The mouse pad is simultaneously one of the most important elements on your desk and one of the most forgettable. When it’s doing its job, you are very likely going to forget it’s even there. However, when it starts getting old or too dirty, it sticks out like a sore thumb.
For the former, it’s a good idea for you to replace it. However, a dirty mouse pad can be clean according to your previous mouse pad. Once done commercial cleaning properly, it feels as good as new. Mouse balls are not as common as they used to be, so dirty pads have less of an effect, but even laser mice can experience restricted movement with certain kinds of build-up.
So, why are you here today? Well, most likely you want to know what’s the best way to clean your mouse pad while preserving it. You wouldn’t want to have the thing disintegrate in the process, would you?
You’ve come to the right place! There is a simple four-step process to getting this done detailed below. Additionally, there are a couple of FAQs tackled too! You probably came here with these same questions on your mind, so it helps to get the answers you want.
Before getting started, you’re going to need a sink, tub, or comparable washing area, a mild soap, a soft sponge or brush, and a thick towel.
To begin, you want to place your mouse pad in your washing area. It’s fine to tailor it based on the size of the mouse pad. You simply want to be able to comfortably wash the mouse pad in whatever you choose.
So, a sink should be perfectly fine for a smaller one, but you may want a tub if the one you use is on the larger side.
Lightly dampen the mouse pad with a mixture of mild soap and water. You don’t want to completely soak it at this point.
Next, you bring your sponge or your brush into the mix. While the whole pad is probably dirty, you are going to notice that some spots are way dirtier than others. Your scrubbing is meant to focus on these.
As you do this, ensure that you are using a circular motion. While you may think that you’re being optimal and covering surface area by using stripes, you end up cleaning things less than optimally, and you probably miss some very important areas.
Please ensure that the brush or sponge that you choose is soft, as rougher, and more heavy-duty products can end up damaging your mousepad’s material. The gentler the item you choose, the more pressure you can apply to the mouse pad without ruining it. Nevertheless, you never want to be too rough with it.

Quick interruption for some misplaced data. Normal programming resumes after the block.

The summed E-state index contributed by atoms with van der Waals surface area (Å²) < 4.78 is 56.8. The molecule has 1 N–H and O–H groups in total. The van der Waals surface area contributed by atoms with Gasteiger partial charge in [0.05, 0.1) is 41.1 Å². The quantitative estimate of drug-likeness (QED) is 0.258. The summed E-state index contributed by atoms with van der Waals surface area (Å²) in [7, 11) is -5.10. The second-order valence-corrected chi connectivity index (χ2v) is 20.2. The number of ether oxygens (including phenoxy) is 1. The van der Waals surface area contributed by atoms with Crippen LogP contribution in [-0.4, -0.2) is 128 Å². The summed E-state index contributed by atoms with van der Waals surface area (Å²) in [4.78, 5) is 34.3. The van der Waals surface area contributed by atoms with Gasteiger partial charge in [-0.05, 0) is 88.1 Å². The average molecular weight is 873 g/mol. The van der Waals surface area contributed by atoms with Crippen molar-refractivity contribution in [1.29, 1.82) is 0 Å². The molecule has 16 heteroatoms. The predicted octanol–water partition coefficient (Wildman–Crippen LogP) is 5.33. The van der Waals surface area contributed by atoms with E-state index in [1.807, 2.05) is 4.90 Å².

At this point, your pad should be moist and layered in suds from your mixture and your scrubbing. Now, you’re going to rinse it with some cold water. For reference, hot water damages most materials that mousepads are made of, so you never want to use it.
If you notice suds or soap remaining after you rinse, then do a second rinsing to get rid of it all. If you have a movable shower head, then using it for your rinsing is a very good idea here.
Now, it’s time to remove some of the moisture from your mouse pad. This is where you grab your towel. Gently pat dry the pad. Under no circumstances should you be rubbing the towel’s material across it.
Alternatively, you can rest your towel on a flat surface, put the pad on top of it, fold the edges of the towel over the mouse pad until it’s fully covered, and apply a bit of even pressure to help speed up the drying process.
As you’d expect, you are not going to achieve full drying by doing this, so it’s going to need to be supplemented by an air-drying process. More than likely, you are not going to be able to use it until the next day, but you can attempt to speed things up by giving it greater access to airflow. You can achieve this by putting it near a window or having a fan blow on it.
The straightforward process above should adequately outline the process to you, but there are a couple of questions that people often have that supplement this information. Hopefully, these answers are satisfactory if you fall under that category.
Can I Use a Washing Machine to Clean My Mousepad?
Typically, you don’t want to throw your mouse pad in a washing machine, as it may be susceptible to damage. Still, some materials, such as nylon, polyester, acetate, rubber, and polyurethane are washer safe.
However, you still need to take precautions with them, because the washing machine can still cause a bit of damage.
You want to ensure that you use a mild detergent. Hot water is still your enemy, so don’t use it when washing. Use a light cycle to minimize the potential for damage.
Many people would tell you that the process outlined above is unbelievably easy to get through. It takes no time at all, making it seem like a waste to use the washing machine for it, but weigh your options and decide on your own.
How Often Should You Clean Your Mousepad?
Ideally, you want to clean your mouse pad every three or four months. However, depending on where you are and how heavily you use it, the rate at which it gets dirty may see you needing to vary this frequency.
If you can visually see that the pad is accumulating a lot of dirt, then it may be a good idea to clean it. Additionally, if any unexpected events happen that lead to something spilling or contaminating the mouse pad, then clean it immediately.
That’s all there is to say about keeping your mouse pad clean. The process is straightforward and provided you carry it out enough, you should never have the visual of a filthy mouse pad ruining your desk’s visual.